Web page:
I have been focusing lately on the Chinese nuclear power program. They only have seventeen nuclear reactors but they intend to have almost ten times as many reactors built by 2030. In this post, I am going to discuss one of the major institutions in the Chinese nuclear industry.
The China National Nuclear Corporation (CNNC) was created in 1988 as a successor to the Ministry of Nuclear Industry which built the first nuclear reactors, nuclear submarines and nuclear bombs for China. The Chinese government wanted to reduce the reliance of the Chinese nuclear program on the government for financial support. The CNNC was encouraged to engage in export of Chinese nuclear technology in order to acquire foreign hard currency for the purchase of foreign nuclear technology. The mission statement for the CNNC states that the CNNC "combines military nuclear weapons production with civilian production, taking nuclear industry as the basis while developing nuclear power and promoting a diversified economy."
The CNNC is a private corporation that has also functioned as a governmental department that oversees nuclear work in China including manufacturers, research institutes, nuclear power plants and nuclear weapons work. It is involved in designing and operating nuclear power plants, processing uranium to create nuclear fuel, reprocessing spent fuel and disposing on nuclear waste. There were over one hundred subsidiary organizations that were part of the CNNC when it was created. Within two years of its creation, the CNNC had established relationships with over one hundred companies in forty countries. By the middle of the 1990s, the CNNC had grown to the point where it comprised over two hundred subsidiaries with over three hundred thousand employees. It had a virtual monopoly on all nuclear work in China.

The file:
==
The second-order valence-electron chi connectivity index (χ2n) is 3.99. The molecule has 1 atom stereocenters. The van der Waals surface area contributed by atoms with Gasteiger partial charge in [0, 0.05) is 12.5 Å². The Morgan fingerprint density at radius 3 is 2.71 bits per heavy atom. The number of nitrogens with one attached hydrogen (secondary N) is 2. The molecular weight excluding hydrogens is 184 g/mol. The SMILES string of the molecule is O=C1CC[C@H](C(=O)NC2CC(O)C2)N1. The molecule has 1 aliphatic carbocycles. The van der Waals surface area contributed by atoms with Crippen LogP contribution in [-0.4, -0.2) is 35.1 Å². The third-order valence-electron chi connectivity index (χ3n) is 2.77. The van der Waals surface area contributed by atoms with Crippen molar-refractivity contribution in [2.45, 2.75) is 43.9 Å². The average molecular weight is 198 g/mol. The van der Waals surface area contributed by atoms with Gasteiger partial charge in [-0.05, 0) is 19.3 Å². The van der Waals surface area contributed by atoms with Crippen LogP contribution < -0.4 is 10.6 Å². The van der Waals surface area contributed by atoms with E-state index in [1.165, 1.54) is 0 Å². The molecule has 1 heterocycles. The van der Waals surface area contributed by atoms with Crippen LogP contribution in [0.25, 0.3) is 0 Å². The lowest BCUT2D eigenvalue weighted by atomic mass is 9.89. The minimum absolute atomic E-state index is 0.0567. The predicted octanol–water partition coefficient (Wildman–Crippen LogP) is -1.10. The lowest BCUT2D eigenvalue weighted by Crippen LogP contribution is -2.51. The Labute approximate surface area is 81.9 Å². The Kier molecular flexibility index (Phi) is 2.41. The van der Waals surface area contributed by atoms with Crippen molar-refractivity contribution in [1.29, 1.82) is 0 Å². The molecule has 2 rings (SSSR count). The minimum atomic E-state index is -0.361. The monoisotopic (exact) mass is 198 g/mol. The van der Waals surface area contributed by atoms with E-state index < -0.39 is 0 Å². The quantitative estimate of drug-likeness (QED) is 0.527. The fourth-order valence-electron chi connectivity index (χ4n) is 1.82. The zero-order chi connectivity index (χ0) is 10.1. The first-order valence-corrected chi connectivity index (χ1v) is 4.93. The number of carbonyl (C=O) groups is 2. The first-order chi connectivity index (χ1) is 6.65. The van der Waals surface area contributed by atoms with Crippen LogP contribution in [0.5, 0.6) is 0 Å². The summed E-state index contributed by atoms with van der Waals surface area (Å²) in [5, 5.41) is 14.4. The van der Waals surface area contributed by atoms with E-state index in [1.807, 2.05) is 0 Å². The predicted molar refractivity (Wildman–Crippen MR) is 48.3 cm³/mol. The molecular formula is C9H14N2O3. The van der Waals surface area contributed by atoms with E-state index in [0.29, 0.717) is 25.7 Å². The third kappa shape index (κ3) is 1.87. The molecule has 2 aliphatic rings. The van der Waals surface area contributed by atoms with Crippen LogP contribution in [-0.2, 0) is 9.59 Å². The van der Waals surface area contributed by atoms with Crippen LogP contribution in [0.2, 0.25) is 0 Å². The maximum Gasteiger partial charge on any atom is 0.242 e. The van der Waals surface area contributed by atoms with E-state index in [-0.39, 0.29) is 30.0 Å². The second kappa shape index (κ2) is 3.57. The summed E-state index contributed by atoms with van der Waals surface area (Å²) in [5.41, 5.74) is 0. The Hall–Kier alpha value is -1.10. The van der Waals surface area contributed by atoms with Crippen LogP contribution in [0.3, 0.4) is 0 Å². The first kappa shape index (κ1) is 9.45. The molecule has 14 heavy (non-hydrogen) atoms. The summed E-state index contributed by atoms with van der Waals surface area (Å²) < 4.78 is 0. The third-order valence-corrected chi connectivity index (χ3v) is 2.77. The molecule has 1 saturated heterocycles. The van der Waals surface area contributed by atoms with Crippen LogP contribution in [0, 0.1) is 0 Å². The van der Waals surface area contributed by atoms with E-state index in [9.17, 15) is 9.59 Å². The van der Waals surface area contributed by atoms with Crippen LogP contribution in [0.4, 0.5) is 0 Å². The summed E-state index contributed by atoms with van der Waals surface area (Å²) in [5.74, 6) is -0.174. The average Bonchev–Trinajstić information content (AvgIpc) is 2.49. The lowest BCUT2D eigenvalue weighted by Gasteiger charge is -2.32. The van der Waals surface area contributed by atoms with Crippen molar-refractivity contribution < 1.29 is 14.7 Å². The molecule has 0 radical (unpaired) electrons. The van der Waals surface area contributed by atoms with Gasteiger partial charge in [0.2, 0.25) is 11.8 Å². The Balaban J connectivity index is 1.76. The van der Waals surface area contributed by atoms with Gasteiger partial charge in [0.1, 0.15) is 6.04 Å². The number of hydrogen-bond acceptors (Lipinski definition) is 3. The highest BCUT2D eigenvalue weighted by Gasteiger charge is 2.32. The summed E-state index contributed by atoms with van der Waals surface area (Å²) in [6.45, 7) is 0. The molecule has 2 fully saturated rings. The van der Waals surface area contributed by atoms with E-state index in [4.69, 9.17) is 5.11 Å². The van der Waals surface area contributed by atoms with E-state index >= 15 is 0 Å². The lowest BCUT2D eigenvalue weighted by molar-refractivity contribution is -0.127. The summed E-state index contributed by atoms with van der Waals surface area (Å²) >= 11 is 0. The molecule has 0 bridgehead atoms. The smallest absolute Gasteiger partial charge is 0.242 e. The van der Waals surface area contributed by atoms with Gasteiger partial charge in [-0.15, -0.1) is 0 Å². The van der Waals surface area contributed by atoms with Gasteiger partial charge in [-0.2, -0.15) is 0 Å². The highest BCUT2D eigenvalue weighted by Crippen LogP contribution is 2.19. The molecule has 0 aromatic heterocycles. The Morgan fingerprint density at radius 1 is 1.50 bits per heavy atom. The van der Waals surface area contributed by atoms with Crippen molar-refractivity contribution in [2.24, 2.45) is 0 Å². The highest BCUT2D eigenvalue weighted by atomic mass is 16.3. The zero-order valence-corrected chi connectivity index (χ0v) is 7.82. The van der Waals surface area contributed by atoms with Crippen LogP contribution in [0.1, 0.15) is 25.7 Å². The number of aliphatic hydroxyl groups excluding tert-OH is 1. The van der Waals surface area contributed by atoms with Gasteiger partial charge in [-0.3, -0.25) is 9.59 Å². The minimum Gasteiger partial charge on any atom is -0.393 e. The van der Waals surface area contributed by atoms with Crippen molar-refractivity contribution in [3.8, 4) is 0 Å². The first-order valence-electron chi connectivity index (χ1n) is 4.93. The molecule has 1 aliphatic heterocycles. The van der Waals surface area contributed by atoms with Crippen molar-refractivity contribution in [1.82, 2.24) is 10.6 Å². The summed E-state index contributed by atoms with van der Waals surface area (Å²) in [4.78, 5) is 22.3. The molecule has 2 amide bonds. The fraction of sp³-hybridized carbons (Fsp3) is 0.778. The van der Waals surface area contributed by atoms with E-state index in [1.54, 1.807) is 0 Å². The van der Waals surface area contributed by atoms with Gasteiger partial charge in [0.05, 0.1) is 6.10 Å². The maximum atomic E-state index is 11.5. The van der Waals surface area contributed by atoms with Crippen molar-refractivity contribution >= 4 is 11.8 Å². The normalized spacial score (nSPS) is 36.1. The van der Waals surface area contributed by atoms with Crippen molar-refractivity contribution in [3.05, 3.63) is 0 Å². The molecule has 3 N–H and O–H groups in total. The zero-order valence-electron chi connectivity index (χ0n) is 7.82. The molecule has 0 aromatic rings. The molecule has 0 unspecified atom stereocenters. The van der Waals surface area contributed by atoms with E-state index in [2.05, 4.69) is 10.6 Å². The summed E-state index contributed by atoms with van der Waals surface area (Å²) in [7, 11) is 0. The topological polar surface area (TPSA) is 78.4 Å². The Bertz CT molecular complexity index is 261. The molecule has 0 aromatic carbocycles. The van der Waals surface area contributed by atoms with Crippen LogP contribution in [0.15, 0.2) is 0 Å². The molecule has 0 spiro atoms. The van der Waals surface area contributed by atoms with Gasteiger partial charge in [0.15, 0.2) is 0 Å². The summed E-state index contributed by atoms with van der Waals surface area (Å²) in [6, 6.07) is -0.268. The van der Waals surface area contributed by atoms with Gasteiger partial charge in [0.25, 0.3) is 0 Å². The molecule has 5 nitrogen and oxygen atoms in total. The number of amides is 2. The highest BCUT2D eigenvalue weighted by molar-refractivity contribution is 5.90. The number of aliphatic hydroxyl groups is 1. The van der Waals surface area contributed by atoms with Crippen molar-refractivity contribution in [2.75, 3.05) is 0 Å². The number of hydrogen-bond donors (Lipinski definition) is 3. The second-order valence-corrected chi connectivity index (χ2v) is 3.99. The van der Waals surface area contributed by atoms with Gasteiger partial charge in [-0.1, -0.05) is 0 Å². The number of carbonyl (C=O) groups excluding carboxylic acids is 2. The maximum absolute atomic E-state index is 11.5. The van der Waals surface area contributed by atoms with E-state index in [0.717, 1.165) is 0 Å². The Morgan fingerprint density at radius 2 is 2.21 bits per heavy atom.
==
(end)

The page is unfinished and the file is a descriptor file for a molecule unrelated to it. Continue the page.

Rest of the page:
By the year 2000, there were increasing calls for reforms and competition in the nuclear industry. In 2004, the Chinese State Council created the State Nuclear Power Technology Corporation to work on bids from foreign corporations to develop and build advanced Generation III nuclear reactors for power generation in China. The CNNC continued to support the construction of the CPN-1000 pressurized water reactors designed by Shanghai Nuclear Energy Research & Design Institute in China.
In 2009, the president of the CNNC was investigated for losing two hundred and sixty million dollars in the stock market that was supposed to be used to build three nuclear power plants. He was also accused of accepting bribes from foreign companies that were going to build nuclear reactors in China. He lost his job and was
I mentioned in a prior post how a uranium processing facility that was being planned by the CNNC for the southern Chinese city of Heshan was recently cancelled because of public protests. Environmental concerns over development projects have often triggered public protest which are a great concern to the government.
The CNNC has great power over the Chinese nuclear power program and it has been tainted by corruption at the highest level. The idea of bribes to foreign companies building nuclear reactors is especially troublesome because they might not do the best work. The Heshan project cancellation shows that the CNNC is not paying enough attention to the people in the areas where projects are being planned and this could lead to social unrest. I am afraid that I lack confidence that the CNNC can safely construct and operate the enormous fleet of new reactors that China has planned.
China National Nuclear Corporation logo: